Rectus Femoris

By Christy Cael
[Functional Anatomy]

The rectus femoris bisects the front of the thigh between the sartorius and tensor fasciae latae. It is one of four quadriceps muscles, but the only one that crosses the hip joint and the most superficial of the four. The fibers of the rectus femoris are feather-shaped or bipennate. Muscle fibers on each side attach obliquely to a central tendon. This configuration accommodates a higher number of muscle fibers in a given area compared to parallel fiber arrangements, thus increasing potential force production. The fiber configuration is a clue to this muscle’s function as a prime mover for hip flexion and knee extension.

Rectus Femoris

• Origin: Anterior inferior iliac spine (AIIS)
and upper rim of acetabulum
• Insertion: Tibial tuberosity via the
patellar tendon
• Flexes the hip
• Extends the knee
• Femoral nerve
• L2–4

Functionally, the rectus femoris pulls the femur forward at the hip while kicking out the lower leg during the swing phase of gait. This places the heel of the swinging leg in position to contact the ground and accept the weight of the body during the stance phase. This two-joint motion is also used in activities such as flutter kicks for swimming or kicking a ball forward. At the hip, the rectus femoris assists muscles like the psoas, iliacus, sartorius, and tensor fasciae latae in flexion. Because of its origin at the anterior inferior iliac spine, the rectus femoris also has some ability to tilt the pelvis anteriorly.
The rectus femoris, vastus lateralis, vastus intermedius, and vastus medialis form the quadriceps group and together straighten the knee during standing and lifting with the legs. All three vastus muscles are much more powerful than the rectus femoris in this action. The strength of the vastus muscles is generated by their large cross-sectional area, increased leverage created by the patella, and single purpose of extending the knee.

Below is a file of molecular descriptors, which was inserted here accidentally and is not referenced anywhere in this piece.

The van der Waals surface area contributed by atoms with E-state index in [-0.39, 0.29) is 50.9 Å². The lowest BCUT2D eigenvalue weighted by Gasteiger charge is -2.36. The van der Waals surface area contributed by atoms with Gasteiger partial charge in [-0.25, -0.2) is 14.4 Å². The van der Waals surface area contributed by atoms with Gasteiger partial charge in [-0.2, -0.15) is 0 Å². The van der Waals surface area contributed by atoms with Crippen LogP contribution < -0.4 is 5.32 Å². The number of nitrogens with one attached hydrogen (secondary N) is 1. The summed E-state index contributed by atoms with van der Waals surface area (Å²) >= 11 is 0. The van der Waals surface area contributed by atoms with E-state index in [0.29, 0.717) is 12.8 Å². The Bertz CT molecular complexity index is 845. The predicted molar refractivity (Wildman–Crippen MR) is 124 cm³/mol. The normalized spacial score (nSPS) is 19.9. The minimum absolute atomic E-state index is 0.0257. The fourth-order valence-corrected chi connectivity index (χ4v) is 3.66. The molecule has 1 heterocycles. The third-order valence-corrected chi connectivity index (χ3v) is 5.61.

Tightness in the rectus femoris is common and may lead to excessive anterior pelvic tilt, poor patellar tracking, or both. Tension from the rectus femoris tends to pull the anterior ilium forward and downward toward the femur, resulting in increased anterior pelvic tilt and an associated increase in lumbar lordosis. At the knee, excessive tension in the rectus femoris presses the articular surface or underside of the patella into the femoral groove. Prolonged compression at the patellofemoral joint prompts inflammatory responses, pain with activity, and eventually wears away the articular cartilage, causing chronic knee problems like osteoarthritis. Maintaining adequate flexibility in the rectus femoris can help prevent these types of postural and mechanical dysfunctions and associated chronic conditions.

Palpating Rectus Femoris

Positioning: client lies in a supine position.
1. Stand at the client’s side facing the thigh and locate the anterior superior iliac spine with your fingertips.
2. Slide your fingertips inferiorly between the tensor fascia latae and sartorius muscles.
3. Allow your fingers to remain superficial on the thigh to find the thick, feather-like fibers of the rectus femoris.
4. Have the client gently resist flexion of the hip and extension of the knee to ensure proper location.

Assisted Rectus Femoris Stretch

Positioning: client lies flat in a prone position with legs together.
1. Stand at the client’s side and orient yourself between their hip and knee.
2. Gently flex the client’s knee and support the leg as you grasp the underside of the knee.
3. Use your other hand to stabilize the hip by pressing down into the table.
4. Hold the hip down as you passively extend the hip, lifting the knee up off the table.
5. To emphasize stretch at the knee, move your grasp to the shin and passively flex the knee while you stabilize the hip with your other hand.

Christy Cael is a licensed massage therapist and certified strength and conditioning specialist. Her private practice focuses on injury treatment, biomechanical analysis, craniosacral therapy, and massage for clients with neurological issues. She is the author of Functional Anatomy: Musculoskeletal Anatomy, Kinesiology, and Palpation for Manual Therapists (Lippincott Williams & Wilkins, 2009). Contact her at